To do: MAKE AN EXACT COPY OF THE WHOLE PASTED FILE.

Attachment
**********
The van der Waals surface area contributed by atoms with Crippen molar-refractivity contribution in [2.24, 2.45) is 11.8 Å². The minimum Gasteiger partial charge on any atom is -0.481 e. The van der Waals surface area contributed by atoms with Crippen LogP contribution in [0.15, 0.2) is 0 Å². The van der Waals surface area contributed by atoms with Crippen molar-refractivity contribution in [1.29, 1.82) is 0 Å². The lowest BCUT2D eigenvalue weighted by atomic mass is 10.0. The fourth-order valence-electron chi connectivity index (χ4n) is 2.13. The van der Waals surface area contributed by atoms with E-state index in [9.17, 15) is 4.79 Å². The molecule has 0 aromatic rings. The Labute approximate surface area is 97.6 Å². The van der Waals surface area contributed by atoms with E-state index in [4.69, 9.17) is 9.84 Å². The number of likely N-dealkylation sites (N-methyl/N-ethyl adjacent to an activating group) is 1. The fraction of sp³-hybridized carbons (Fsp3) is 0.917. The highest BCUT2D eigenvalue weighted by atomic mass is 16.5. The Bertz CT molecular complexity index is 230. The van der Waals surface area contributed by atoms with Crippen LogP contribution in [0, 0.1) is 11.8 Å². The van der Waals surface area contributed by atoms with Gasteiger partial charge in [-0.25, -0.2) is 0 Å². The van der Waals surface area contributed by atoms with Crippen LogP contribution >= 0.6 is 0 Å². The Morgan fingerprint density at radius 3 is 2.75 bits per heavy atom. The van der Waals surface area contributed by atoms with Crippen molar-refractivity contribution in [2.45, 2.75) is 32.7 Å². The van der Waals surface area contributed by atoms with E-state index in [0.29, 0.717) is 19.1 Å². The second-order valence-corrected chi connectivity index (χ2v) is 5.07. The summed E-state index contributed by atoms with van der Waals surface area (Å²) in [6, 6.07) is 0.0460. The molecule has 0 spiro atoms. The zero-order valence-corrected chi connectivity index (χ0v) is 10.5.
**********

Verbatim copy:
The van der Waals surface area contributed by atoms with Crippen molar-refractivity contribution in [2.24, 2.45) is 11.8 Å². The minimum Gasteiger partial charge on any atom is -0.481 e. The van der Waals surface area contributed by atoms with Crippen LogP contribution in [0.15, 0.2) is 0 Å². The van der Waals surface area contributed by atoms with Crippen molar-refractivity contribution in [1.29, 1.82) is 0 Å². The lowest BCUT2D eigenvalue weighted by atomic mass is 10.0. The fourth-order valence-electron chi connectivity index (χ4n) is 2.13. The van der Waals surface area contributed by atoms with E-state index in [9.17, 15) is 4.79 Å². The molecule has 0 aromatic rings. The Labute approximate surface area is 97.6 Å². The van der Waals surface area contributed by atoms with E-state index in [4.69, 9.17) is 9.84 Å². The number of likely N-dealkylation sites (N-methyl/N-ethyl adjacent to an activating group) is 1. The fraction of sp³-hybridized carbons (Fsp3) is 0.917. The highest BCUT2D eigenvalue weighted by atomic mass is 16.5. The Bertz CT molecular complexity index is 230. The van der Waals surface area contributed by atoms with Crippen LogP contribution in [0, 0.1) is 11.8 Å². The van der Waals surface area contributed by atoms with Gasteiger partial charge in [-0.25, -0.2) is 0 Å². The van der Waals surface area contributed by atoms with Crippen LogP contribution >= 0.6 is 0 Å². The Morgan fingerprint density at radius 3 is 2.75 bits per heavy atom. The van der Waals surface area contributed by atoms with Crippen molar-refractivity contribution in [2.45, 2.75) is 32.7 Å². The van der Waals surface area contributed by atoms with E-state index in [0.29, 0.717) is 19.1 Å². The second-order valence-corrected chi connectivity index (χ2v) is 5.07. The summed E-state index contributed by atoms with van der Waals surface area (Å²) in [6, 6.07) is 0.0460. The molecule has 0 spiro atoms. The zero-order valence-corrected chi connectivity index (χ0v) is 10.5.